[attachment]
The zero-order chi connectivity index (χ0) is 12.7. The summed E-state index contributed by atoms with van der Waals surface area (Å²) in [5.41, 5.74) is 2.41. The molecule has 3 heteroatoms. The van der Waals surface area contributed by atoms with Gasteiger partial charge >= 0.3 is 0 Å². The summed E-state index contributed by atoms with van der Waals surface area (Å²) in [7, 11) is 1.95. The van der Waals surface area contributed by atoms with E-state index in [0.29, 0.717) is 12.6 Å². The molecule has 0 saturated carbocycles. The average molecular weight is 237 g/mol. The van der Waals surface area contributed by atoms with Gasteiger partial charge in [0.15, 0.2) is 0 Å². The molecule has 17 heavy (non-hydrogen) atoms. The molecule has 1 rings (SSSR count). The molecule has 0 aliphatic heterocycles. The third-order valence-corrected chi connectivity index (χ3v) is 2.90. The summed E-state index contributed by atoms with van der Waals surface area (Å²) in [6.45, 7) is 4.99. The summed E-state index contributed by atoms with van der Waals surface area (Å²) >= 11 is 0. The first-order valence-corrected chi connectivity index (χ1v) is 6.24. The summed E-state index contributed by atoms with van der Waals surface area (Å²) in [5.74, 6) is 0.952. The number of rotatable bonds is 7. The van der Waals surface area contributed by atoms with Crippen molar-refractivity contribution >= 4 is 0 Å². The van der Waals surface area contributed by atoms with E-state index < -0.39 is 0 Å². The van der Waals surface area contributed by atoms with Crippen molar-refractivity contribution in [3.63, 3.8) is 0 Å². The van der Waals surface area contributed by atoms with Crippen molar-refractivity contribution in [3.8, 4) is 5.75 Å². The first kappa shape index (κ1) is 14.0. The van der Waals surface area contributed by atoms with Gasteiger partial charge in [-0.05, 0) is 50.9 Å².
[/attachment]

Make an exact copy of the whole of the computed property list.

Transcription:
The zero-order chi connectivity index (χ0) is 12.7. The summed E-state index contributed by atoms with van der Waals surface area (Å²) in [5.41, 5.74) is 2.41. The molecule has 3 heteroatoms. The van der Waals surface area contributed by atoms with Gasteiger partial charge >= 0.3 is 0 Å². The summed E-state index contributed by atoms with van der Waals surface area (Å²) in [7, 11) is 1.95. The van der Waals surface area contributed by atoms with E-state index in [0.29, 0.717) is 12.6 Å². The molecule has 0 saturated carbocycles. The average molecular weight is 237 g/mol. The van der Waals surface area contributed by atoms with Gasteiger partial charge in [0.15, 0.2) is 0 Å². The molecule has 17 heavy (non-hydrogen) atoms. The molecule has 1 rings (SSSR count). The molecule has 0 aliphatic heterocycles. The third-order valence-corrected chi connectivity index (χ3v) is 2.90. The summed E-state index contributed by atoms with van der Waals surface area (Å²) in [6.45, 7) is 4.99. The summed E-state index contributed by atoms with van der Waals surface area (Å²) >= 11 is 0. The first-order valence-corrected chi connectivity index (χ1v) is 6.24. The summed E-state index contributed by atoms with van der Waals surface area (Å²) in [5.74, 6) is 0.952. The number of rotatable bonds is 7. The van der Waals surface area contributed by atoms with Crippen molar-refractivity contribution >= 4 is 0 Å². The van der Waals surface area contributed by atoms with E-state index < -0.39 is 0 Å². The van der Waals surface area contributed by atoms with Crippen molar-refractivity contribution in [3.63, 3.8) is 0 Å². The van der Waals surface area contributed by atoms with Crippen molar-refractivity contribution in [3.8, 4) is 5.75 Å². The first kappa shape index (κ1) is 14.0. The van der Waals surface area contributed by atoms with Gasteiger partial charge in [-0.05, 0) is 50.9 Å².